Archives for: March 2010, 16

03/16/10

Permalink 11:00:11 pm, by Chris Jones Email , 204 words, 1473 views   English (US)
Categories: Ovid's exile poetry

No Ars here...

One of the things that surprised me about the Tristia is how often Ovid references his earlier Ars Amatoria, a thn-decade old work that he thinks factored heavily in Augustus’ sentence against him. Yes, I knew about the famous carmen et error explanation for his banishment, but I still wasn’t prepared for his constant apologizing:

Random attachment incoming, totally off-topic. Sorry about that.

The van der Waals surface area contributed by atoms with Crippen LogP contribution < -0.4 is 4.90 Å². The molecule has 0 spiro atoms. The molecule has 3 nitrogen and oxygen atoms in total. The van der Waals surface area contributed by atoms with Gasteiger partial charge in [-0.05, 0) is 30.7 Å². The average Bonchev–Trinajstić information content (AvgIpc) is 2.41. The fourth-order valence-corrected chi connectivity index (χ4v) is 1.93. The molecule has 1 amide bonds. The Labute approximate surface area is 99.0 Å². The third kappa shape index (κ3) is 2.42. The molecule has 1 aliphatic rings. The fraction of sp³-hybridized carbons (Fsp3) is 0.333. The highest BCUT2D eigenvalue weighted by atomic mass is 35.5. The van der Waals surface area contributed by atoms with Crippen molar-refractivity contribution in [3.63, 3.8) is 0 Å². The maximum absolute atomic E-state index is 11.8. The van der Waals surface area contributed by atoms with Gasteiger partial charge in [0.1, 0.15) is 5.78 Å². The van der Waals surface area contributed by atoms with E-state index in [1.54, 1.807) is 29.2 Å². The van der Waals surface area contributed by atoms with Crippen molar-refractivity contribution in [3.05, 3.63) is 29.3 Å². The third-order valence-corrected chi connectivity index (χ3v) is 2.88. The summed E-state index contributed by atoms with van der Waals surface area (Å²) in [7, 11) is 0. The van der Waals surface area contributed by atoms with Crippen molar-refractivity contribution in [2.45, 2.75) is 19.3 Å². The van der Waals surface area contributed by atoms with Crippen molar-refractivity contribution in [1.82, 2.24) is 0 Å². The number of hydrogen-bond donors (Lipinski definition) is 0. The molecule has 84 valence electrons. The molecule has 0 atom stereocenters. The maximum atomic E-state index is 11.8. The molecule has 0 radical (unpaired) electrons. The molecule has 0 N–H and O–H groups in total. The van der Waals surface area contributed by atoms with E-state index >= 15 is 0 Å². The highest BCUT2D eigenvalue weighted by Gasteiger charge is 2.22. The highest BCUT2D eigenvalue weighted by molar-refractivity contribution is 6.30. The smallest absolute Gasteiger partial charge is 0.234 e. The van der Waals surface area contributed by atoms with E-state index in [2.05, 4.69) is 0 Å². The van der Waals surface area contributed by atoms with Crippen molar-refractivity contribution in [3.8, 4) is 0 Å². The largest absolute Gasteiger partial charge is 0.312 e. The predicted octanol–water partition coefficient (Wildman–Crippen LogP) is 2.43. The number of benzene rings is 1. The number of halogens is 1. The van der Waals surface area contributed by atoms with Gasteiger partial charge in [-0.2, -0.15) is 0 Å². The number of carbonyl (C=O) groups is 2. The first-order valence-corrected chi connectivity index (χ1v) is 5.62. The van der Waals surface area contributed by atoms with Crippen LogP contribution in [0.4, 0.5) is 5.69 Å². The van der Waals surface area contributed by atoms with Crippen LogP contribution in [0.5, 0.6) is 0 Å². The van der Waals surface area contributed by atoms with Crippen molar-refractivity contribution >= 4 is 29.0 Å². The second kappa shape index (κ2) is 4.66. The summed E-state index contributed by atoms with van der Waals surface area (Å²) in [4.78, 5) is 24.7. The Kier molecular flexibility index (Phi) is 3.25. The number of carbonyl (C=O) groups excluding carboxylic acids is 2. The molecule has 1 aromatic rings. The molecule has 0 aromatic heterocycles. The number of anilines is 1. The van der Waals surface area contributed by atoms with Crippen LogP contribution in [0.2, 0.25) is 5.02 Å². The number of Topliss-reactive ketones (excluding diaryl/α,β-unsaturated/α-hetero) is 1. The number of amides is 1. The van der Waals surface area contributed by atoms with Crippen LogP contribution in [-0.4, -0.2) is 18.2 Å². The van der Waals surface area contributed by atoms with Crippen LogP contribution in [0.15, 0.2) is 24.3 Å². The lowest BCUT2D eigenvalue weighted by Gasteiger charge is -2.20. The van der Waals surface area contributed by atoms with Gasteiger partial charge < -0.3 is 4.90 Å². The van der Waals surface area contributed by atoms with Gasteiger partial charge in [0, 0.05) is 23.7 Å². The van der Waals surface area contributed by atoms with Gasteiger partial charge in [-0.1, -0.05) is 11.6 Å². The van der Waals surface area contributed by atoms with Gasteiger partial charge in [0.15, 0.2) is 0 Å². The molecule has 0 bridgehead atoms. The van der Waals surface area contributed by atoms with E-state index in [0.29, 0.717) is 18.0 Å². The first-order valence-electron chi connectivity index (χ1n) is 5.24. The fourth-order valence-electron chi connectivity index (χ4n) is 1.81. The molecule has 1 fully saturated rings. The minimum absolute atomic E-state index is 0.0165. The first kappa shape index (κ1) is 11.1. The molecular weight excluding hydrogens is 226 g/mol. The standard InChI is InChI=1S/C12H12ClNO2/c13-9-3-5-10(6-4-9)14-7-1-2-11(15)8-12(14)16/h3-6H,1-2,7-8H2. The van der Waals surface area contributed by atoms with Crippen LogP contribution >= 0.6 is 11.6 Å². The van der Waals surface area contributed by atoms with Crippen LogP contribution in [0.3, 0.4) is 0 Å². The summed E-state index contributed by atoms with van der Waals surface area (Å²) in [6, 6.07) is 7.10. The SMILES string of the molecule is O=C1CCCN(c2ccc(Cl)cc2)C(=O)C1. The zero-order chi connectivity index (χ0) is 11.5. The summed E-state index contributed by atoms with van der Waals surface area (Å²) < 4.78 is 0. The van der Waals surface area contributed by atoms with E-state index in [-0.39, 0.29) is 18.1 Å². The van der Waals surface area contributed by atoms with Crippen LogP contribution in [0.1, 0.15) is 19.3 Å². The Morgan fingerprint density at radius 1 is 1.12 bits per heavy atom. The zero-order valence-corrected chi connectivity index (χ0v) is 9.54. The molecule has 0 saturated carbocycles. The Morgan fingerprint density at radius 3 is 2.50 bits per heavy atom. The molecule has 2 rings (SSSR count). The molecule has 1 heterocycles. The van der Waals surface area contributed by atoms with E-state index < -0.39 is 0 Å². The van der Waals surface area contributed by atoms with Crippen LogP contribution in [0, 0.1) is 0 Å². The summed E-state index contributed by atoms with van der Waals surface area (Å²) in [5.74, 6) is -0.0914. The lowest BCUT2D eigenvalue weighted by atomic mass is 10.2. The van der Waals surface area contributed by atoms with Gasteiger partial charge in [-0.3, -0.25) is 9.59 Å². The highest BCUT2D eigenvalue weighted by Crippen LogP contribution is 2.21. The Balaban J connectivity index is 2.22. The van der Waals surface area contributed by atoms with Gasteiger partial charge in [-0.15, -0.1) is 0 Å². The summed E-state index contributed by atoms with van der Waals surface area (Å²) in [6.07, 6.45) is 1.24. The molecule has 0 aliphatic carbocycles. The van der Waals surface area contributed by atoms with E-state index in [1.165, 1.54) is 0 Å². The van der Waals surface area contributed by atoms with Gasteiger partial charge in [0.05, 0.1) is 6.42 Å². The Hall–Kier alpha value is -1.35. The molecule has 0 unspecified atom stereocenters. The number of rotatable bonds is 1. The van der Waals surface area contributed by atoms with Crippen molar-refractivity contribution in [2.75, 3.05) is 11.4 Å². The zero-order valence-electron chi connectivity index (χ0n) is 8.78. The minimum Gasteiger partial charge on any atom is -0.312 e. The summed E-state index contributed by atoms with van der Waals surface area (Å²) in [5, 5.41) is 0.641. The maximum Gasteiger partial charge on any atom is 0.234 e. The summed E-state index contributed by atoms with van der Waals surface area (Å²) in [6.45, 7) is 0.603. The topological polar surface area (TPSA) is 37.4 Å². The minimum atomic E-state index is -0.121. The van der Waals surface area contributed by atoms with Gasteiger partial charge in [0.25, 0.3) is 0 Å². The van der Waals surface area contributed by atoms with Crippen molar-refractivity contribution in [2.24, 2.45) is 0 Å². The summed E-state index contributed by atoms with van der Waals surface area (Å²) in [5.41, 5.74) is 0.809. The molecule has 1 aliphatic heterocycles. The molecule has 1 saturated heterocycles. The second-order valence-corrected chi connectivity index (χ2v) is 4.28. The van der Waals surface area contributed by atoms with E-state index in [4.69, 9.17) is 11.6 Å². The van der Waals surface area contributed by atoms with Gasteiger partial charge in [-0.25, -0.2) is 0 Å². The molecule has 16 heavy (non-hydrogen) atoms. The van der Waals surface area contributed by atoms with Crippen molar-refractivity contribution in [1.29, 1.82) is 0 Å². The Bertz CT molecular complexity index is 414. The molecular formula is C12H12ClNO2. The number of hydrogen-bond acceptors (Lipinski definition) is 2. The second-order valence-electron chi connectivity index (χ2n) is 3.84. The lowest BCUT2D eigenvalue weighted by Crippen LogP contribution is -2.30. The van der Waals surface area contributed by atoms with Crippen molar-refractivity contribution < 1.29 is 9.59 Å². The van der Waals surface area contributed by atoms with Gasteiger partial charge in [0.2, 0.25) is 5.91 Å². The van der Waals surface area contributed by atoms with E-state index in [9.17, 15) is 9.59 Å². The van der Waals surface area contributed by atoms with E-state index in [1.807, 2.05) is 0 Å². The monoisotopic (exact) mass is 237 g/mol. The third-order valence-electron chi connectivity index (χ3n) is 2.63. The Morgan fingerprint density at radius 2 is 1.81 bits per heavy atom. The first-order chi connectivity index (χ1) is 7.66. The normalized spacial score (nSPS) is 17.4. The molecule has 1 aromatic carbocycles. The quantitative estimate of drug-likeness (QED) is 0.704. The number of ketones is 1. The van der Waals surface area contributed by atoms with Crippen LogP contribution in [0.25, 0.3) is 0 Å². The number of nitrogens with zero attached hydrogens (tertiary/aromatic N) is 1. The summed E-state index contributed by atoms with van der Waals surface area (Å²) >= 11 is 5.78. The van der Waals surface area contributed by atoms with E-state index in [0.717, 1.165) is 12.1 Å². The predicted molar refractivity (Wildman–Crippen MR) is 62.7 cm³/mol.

Siquis erit, qui te–quia sis meus–esse legendum
   Non putet, e gremio reiciatque suo,
‘Inspice’ dic ‘titulum: non sum praeceptor amoris;
   Quas meruit, poenas iam dedit illud opus.’
(I.1.65-68)

(te refers to the book of poetry itself; e gremio…suo - lit. “from his lap", since a reader would often place an open scroll in his/her lap.)

Neve reformida, ne sim tibi forte pudori:
   Nullus in hac charta versus amare docet.
(III.3-4)

(tibi and pudori are part of a double dative construction)

These examples also illustrate Ovid’s reuse of a familiar device: Addressing and personifying his own book of poetry. It’s a trick he’s used before–the epigram at the head of the Amores for a typical example–and IMO it gets a little tiresome here. Then again, perhaps he had no one else to talk to in Tomis…

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